At the end of band camp this season, surviving freshmen—68 of 94 made the cut—were merged with the upperclassmen, and the 2016 Sonic Boom of the South played together for the first time in front of a huge, cheering crowd on campus. Just a few days later, they were shuttled out to the airport and loaded onto the charter planes.
“It takes a lot of blood, sweat and tears, but it’s an incredible feeling,” says James Gray III, a trumpet player from Tuscaloosa, Alabama. “Most of us have been watching Boom videos on YouTube since we were kids and dreaming about marching in the band one day. To know that I made it happen is something I’ll carry with me for the rest of my life.”
The 100-plus members of the UNLV marching band are getting into their uniforms behind the stadium, looking very casual and relaxed, when the Sonic Boom’s mighty drums start up across the parking lot. The vibrations from the big, heavy bass drums, nine in all, are so powerful that they set off a car alarm 70 yards away. The snares sound like rattling machine-gun fire. “Holy s—,” says a big UNLV tuba player, scrambling to put on the rest of his uniform.
Then the long, gleaming procession comes into view, all polished brass, swaying helmet plumes, and flashy blue-and-white uniforms. The percussionists have dyed their tongues blue with Kool-Aid and candy (an old tradition) and many of them have a fierce, warlike expression on their faces as they march past the stunned, half-dressed UNLV band members.
Leading the Boom are four lean, handsome, high-strutting drum majors in massive, plumed shako hats, coursing with so much energy that it seems their bodies can barely contain it. Their names are Joe “Rogue Dynasty” Williams III, Abraham “The Prototype” Duffie, Tyler “Mr. Blue Phi” Battle and Giann “Mr. 704” Soto. On the Jackson State campus, their social status eclipses that of any athlete. Celebrated for their dancing skills and showmanship, the drum majors also have a vital leadership role in the band, acting as field commanders for the band directors.
“We’re a paramilitary organization with tight discipline and a chain of command,” says Williams. “We can also make a whole stadium get up and feel good.”
Behind the drum majors, swinging their hips and smiling, are ten young women known as the Prancing J-Settes. They’re wearing silver boots, blue-and-silver capes, and showgirl leotards with sequins and tassels. Nicknamed “The Thrill of a Million Eyes,” the J-Settes were recently voted the best female danceline of all the historically black college marching bands.
These dancelines developed out of the drum majorette tradition. They gave up batons to concentrate on dance. The J-Settes have a wide repertoire of moves, ranging from elegant interpretations of symphonic music to high-speed booty-shaking and go-go routines. They claim to have pioneered a raunchy pelvic thrusting move known as “bucking” that has since become widespread in dancelines.
In the Las Vegas crowd of 18,575 are a few hundred alumni from historically black colleges. They wear the names of alma maters on caps and T-shirts—Jackson State, Alcorn State, Grambling State, Mississippi Valley State, Tennessee State and a few others. Jermaine Rimmey went to Southern University in Baton Rouge and now lives in Las Vegas. “Jackson State are our biggest rivals, but I’m cheering for them today,” he says. “I can cook my Louisiana food out here, but I get homesick for bands and band culture.”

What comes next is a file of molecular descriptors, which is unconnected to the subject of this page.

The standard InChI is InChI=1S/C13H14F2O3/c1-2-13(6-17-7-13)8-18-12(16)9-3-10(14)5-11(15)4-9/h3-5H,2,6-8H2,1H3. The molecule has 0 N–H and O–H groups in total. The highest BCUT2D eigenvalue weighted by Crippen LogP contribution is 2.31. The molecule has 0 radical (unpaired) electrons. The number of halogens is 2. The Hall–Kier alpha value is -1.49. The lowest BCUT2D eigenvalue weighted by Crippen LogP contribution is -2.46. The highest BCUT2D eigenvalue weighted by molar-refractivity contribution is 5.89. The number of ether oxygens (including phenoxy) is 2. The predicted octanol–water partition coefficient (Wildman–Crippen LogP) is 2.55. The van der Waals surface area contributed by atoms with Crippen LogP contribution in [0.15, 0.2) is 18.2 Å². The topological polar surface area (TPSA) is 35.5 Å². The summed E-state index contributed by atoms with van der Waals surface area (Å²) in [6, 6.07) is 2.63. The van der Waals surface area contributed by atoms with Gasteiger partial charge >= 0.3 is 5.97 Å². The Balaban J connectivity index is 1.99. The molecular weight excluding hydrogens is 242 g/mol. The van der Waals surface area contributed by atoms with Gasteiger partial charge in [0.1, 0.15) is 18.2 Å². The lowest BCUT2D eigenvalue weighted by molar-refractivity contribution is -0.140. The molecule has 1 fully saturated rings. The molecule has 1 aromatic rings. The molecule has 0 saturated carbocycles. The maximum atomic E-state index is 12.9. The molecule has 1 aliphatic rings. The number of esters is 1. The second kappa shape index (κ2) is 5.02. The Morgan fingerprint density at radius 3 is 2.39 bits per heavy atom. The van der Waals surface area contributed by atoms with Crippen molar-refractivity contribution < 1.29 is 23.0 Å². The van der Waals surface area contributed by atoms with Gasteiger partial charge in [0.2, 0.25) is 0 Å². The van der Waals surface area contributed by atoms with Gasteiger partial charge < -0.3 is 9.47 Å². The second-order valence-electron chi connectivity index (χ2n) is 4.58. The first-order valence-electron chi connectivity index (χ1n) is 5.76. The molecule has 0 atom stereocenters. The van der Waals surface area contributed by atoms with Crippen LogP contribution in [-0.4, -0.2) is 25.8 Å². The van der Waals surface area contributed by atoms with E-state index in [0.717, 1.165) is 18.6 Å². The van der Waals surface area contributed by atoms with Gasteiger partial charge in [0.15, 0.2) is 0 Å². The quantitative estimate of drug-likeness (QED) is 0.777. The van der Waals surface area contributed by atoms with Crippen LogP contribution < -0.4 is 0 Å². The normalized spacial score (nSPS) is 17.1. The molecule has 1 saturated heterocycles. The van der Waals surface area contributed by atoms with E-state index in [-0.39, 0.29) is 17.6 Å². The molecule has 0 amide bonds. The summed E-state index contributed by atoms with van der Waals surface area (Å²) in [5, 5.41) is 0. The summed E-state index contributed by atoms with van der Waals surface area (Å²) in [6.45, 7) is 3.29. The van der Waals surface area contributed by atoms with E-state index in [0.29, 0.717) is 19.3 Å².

Asked to describe that culture, he says, “I hate to bring race into it, but at a predominantly white game, people leave their seats at halftime and get a hot dog or whatever. At an HBCU game, nobody leaves at halftime, because that’s when the bands come on. We support our football teams, but the rivalry, the excitement, the arguing and talking smack, it’s all about the bands.”
On YouTube, and at websites like BandHead.org and HBCUdigital.com, Rimmey follows all the marching bands in the Southwestern Athletic Conference, or SWAC, which extends from Alabama to East Texas and is famous for its show-style bands. Florida A&M (FAMU), outside the SWAC, is the biggest and most famous band of all, says Rimmey, but it still hasn’t recovered from the 2011 hazing death of drum major Robert Champion, and the suspension that followed. (As a pledge, Champion was required to run down the center of a bus while being punched, kicked and assaulted by more senior band members, and he died from the blows. Following that incident, HBCUs have cracked down on the hazing traditions in their marching bands.)
As Rimmey and his friends wait for halftime, they watch and groan as the Jackson State Tigers get demolished on the football field by the UNLV Rebels. At halftime, the score is 42-10. The stadium announcer warns the fans against leaving their seats, because of the special show coming up, “with one of the best marching bands in the land.”
The UNLV band comes out first, marching corps-style. They play a cheesy old polka known as “The Chicken Song,” and do a little leg kick move when they go into “YMCA” by the Village People. The drum majorettes catch their batons, the band doesn’t make any mistakes, but by HBCU standards, it looks almost incredibly lame and lackluster.